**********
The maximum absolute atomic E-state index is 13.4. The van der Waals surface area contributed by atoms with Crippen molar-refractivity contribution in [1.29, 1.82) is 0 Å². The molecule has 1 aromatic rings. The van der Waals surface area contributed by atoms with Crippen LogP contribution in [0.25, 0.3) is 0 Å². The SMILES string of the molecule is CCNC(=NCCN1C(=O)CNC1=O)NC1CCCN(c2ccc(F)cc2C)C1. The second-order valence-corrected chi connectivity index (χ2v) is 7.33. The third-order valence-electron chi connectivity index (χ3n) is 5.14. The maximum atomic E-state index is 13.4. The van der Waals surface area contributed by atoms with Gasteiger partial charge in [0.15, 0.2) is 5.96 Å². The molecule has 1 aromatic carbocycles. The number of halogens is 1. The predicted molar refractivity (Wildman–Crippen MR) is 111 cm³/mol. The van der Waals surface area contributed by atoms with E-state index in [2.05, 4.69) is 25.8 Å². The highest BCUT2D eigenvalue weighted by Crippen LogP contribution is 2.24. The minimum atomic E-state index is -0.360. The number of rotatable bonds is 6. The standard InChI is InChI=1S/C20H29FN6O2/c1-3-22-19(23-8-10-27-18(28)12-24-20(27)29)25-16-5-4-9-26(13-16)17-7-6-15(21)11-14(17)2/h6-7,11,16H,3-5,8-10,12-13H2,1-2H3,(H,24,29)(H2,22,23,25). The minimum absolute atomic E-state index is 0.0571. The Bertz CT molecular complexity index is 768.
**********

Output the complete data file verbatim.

The maximum absolute atomic E-state index is 13.4. The van der Waals surface area contributed by atoms with Crippen molar-refractivity contribution in [1.29, 1.82) is 0 Å². The molecule has 1 aromatic rings. The van der Waals surface area contributed by atoms with Crippen LogP contribution in [0.25, 0.3) is 0 Å². The SMILES string of the molecule is CCNC(=NCCN1C(=O)CNC1=O)NC1CCCN(c2ccc(F)cc2C)C1. The second-order valence-corrected chi connectivity index (χ2v) is 7.33. The third-order valence-electron chi connectivity index (χ3n) is 5.14. The maximum atomic E-state index is 13.4. The van der Waals surface area contributed by atoms with Gasteiger partial charge in [0.15, 0.2) is 5.96 Å². The molecule has 1 aromatic carbocycles. The number of halogens is 1. The predicted molar refractivity (Wildman–Crippen MR) is 111 cm³/mol. The van der Waals surface area contributed by atoms with E-state index in [2.05, 4.69) is 25.8 Å². The highest BCUT2D eigenvalue weighted by Crippen LogP contribution is 2.24. The minimum atomic E-state index is -0.360. The number of rotatable bonds is 6. The standard InChI is InChI=1S/C20H29FN6O2/c1-3-22-19(23-8-10-27-18(28)12-24-20(27)29)25-16-5-4-9-26(13-16)17-7-6-15(21)11-14(17)2/h6-7,11,16H,3-5,8-10,12-13H2,1-2H3,(H,24,29)(H2,22,23,25). The minimum absolute atomic E-state index is 0.0571. The Bertz CT molecular complexity index is 768.